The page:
of people living in the North have a limiting long-standing illness
the North’s homeless acceptances in 2014/15 represents 15.3% of the national total
the proportion of Northern residents providing Unpaid Care to others
Health and Wellbeing
Making the case for housing and health
The interdependent relationship between health and housing is not new and the housing sector has a strong and visible role in tackling health inequaities, relieving the burden on the NHS and reducing costs to the public purse.
Published in 2010, The Marmot Review of Health Inequalities provided a clear platform for the housing sector to engage with their health colleagues. Marmot revealed a staggering picture of entrenched and growing inequalities. Inequalities which result in over £30 billion in lost productivity, up to £32 billion in lost takes and higher welfare payments. Whilst there is a strong economic rationale to reduce health inequalities, the impact on people is much more worrying – for example in around half of England’s Local Authorities, we see an inequality gap around life expectancy, years without disability or life limiting illness. That gap is at over seven years depending on where you live. In one northern city you can take a bus route across the city and your life expectancy reduces by 20 years as you travel from the richest to poorest neighbourhoods.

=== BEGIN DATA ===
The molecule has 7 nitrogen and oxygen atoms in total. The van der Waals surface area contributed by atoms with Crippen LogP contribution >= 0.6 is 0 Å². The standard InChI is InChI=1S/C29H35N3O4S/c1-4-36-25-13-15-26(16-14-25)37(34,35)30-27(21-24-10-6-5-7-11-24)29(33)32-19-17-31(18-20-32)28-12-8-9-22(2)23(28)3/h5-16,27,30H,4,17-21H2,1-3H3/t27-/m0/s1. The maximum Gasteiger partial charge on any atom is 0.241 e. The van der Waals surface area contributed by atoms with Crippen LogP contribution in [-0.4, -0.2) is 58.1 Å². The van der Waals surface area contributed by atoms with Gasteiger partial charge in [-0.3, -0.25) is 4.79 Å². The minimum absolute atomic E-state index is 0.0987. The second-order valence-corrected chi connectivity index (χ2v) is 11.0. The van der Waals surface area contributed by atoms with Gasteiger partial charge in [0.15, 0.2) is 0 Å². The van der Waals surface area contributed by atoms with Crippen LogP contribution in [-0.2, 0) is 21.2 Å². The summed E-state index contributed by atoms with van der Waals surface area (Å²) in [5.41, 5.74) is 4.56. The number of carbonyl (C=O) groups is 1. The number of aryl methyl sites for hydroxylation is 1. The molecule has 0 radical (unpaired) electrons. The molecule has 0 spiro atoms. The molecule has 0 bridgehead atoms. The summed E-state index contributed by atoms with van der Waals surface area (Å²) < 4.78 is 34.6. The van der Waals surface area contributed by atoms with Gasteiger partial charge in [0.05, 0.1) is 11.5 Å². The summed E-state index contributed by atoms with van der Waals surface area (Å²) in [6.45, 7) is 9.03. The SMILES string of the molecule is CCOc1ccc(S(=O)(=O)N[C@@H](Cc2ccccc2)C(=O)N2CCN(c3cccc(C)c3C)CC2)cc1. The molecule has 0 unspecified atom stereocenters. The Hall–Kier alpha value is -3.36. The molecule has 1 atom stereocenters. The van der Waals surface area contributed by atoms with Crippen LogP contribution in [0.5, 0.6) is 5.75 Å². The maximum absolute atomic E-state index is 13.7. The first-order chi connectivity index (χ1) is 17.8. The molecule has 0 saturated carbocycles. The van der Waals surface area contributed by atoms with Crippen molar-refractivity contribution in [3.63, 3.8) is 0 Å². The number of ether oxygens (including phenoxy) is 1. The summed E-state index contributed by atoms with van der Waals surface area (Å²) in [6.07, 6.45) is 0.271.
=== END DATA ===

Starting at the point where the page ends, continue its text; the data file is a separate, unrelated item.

The Health and Social Care Act 2012 also introduced significant change to our health and well being infrastructure and navigating this new landscape is key for housing providers. We are working on a range of products and services to support NHC members in making the case for housing and demonstrating the beneficial impact the sector has in reducing health inequalities.
The aspirations of older people are changing, and increasingly Sheltered Housing providers face issues of lettability and stock condition. This has led to many providers identifying the need to appraise their sheltered stock and service to ensure sustainability.
Working in conjunction with the Northern Housing Consortium (NHC), Peter Fletcher Associates (PFA), has developed a package of practical help and support tools specifically designed for Sheltered Housing providers. We understand that needs differ greatly from provider to provider, and have developed a pick and mix menu of service options to choose from.
The challenges arising from demographic change and the demands placed on social care are truly staggering and housing providers and LA’s need to be thinking now about how they respond proactively to this challenge. We have worked with members for many years on this agenda including work on Age Friendly Communities and a new project “innovation in housing & social care”.